For the past two days, I’ve spent part of my lunch hour in the grassy alleys between the greenhouses of the University of Illinois Plant Sciences Laboratory in search of plants to photograph. The flowering trees and shrubs around campus have given way to blankets of green foliage, so it has been more of a challenge to find truly photogenic subjects. Two friends and fellow photographers clued me into the alleys between the greenhouses, where perennials are grown for use in horticultural science classes.
Not only did I find plenty of beautiful flowers and foliage to photograph, but I discovered three impressive plants that I had never seen nor heard of before.
Allium christophii (Star of Persia) was planted in two of the raised beds between the greenhouses. This 12-24″ flowering onion holds 4-5 inch flower clusters above basal foliage. Each five-petaled purple/lavender star flower appears to be shooting out from the upright stem. This Allium provides a strong architectural element and I can imagine the dried flower heads having aesthetic value as well. This is my first year growing an Allium of any sort in my home garden, so I’m not sure of their bulb longevity, but Allium christophii is hardy in Zones 3-8.
Geum triflorum (Prairie Smoke) is one of the more unique perennial flowers I’ve ever come across. The small (1/2-1″), bulbous, red flower buds are held on nodding stems about 12-18″ above basal, ferny foliage. But the real show comes during seed formation, when the styles grow into the feathery wisps from which the common names “Prairie Smoke” or “Old Man’s Whiskers” are derived. According to the Kemper Center for Home Gardening at the Missouri Botanical Garden, Geum triflorum prefers a dry, sunny location and is hardy in Zones 3-7.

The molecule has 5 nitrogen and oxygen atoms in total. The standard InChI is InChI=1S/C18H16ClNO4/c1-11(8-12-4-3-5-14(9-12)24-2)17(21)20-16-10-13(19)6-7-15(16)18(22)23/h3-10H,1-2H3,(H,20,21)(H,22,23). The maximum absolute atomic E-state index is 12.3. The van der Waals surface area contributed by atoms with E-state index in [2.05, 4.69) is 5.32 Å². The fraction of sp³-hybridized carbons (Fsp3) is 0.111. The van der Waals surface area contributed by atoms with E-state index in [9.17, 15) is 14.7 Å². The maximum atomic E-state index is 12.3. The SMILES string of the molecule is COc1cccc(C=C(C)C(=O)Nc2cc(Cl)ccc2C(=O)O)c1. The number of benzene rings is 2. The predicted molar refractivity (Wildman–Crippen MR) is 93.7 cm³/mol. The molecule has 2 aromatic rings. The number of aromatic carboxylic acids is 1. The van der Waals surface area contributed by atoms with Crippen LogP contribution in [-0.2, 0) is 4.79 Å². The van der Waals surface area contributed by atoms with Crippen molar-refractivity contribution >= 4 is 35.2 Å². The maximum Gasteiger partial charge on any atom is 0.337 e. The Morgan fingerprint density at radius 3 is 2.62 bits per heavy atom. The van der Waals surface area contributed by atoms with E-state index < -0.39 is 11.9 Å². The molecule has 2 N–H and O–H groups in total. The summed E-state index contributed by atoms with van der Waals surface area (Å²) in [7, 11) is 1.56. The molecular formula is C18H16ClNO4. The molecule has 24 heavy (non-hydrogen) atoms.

Dictamnus albus ‘Purpureus’ (Giant Gas Plant) is the last of the three plants in the greenhouse alleys that particularly caught my eye. On looks alone, I knew I’d be adding this plant to my home garden. The strong, upright flower racemes resemble a pink delphinium, although the individual flowers themselves remind me of certain varieties of perennial geranium. Even with strong gusts of wind today, the woody stems stood firmly upright. I will admit to being intrigued by the common name of Giant Gas Plant, for there was nothing outwardly suggestive of this name in its appearance. Evidently, a strong, flammable oil vapor is produced on hot summer evenings by the spent flowers and seed pods. This vapor, if the night is still enough, can actually be ignited with a match.
While most of my lunchtime photo walks around campus focus on capturing the botanical beauty of campus, but every so often a trip turns into window shopping for my home garden. In the greenhouse alleys of the Plant Sciences Laboratory, I was most certainly a kid in a candy store. I’m unsure if any of these plants is available at local nurseries, but I’ll be on the lookout for them with the hopes that they’ll be a part of my spring garden in 2011.